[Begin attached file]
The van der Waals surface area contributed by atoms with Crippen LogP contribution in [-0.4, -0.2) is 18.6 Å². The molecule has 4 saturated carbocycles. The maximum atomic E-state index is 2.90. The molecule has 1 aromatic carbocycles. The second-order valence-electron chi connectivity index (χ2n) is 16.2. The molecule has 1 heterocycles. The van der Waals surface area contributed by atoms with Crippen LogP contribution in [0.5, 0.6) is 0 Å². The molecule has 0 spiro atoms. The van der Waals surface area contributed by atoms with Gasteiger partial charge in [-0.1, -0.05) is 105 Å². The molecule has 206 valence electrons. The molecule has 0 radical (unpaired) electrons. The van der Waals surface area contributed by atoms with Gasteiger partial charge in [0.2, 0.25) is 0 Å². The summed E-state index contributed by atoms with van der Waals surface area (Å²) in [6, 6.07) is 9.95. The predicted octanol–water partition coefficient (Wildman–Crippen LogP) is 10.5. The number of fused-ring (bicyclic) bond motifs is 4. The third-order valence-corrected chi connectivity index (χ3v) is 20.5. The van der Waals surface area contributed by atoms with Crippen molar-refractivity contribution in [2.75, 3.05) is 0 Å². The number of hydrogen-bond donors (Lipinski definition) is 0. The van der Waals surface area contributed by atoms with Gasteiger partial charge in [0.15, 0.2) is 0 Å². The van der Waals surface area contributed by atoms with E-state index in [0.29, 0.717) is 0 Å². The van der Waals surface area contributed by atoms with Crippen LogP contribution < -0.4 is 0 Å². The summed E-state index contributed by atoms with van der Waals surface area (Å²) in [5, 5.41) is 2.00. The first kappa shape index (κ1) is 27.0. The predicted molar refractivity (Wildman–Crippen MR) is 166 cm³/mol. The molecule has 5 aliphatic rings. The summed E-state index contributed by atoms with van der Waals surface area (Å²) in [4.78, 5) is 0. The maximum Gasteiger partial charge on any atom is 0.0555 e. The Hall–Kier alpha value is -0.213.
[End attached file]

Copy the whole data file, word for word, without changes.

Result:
The van der Waals surface area contributed by atoms with Crippen LogP contribution in [-0.4, -0.2) is 18.6 Å². The molecule has 4 saturated carbocycles. The maximum atomic E-state index is 2.90. The molecule has 1 aromatic carbocycles. The second-order valence-electron chi connectivity index (χ2n) is 16.2. The molecule has 1 heterocycles. The van der Waals surface area contributed by atoms with Crippen LogP contribution in [0.5, 0.6) is 0 Å². The molecule has 0 spiro atoms. The van der Waals surface area contributed by atoms with Gasteiger partial charge in [-0.1, -0.05) is 105 Å². The molecule has 206 valence electrons. The molecule has 0 radical (unpaired) electrons. The van der Waals surface area contributed by atoms with Gasteiger partial charge in [0.2, 0.25) is 0 Å². The summed E-state index contributed by atoms with van der Waals surface area (Å²) in [6, 6.07) is 9.95. The predicted octanol–water partition coefficient (Wildman–Crippen LogP) is 10.5. The number of fused-ring (bicyclic) bond motifs is 4. The third-order valence-corrected chi connectivity index (χ3v) is 20.5. The van der Waals surface area contributed by atoms with Crippen molar-refractivity contribution in [2.75, 3.05) is 0 Å². The number of hydrogen-bond donors (Lipinski definition) is 0. The van der Waals surface area contributed by atoms with Gasteiger partial charge in [0.15, 0.2) is 0 Å². The van der Waals surface area contributed by atoms with E-state index in [0.29, 0.717) is 0 Å². The van der Waals surface area contributed by atoms with Crippen LogP contribution < -0.4 is 0 Å². The summed E-state index contributed by atoms with van der Waals surface area (Å²) in [5, 5.41) is 2.00. The first kappa shape index (κ1) is 27.0. The predicted molar refractivity (Wildman–Crippen MR) is 166 cm³/mol. The molecule has 5 aliphatic rings. The summed E-state index contributed by atoms with van der Waals surface area (Å²) in [4.78, 5) is 0. The maximum Gasteiger partial charge on any atom is 0.0555 e. The Hall–Kier alpha value is -0.213.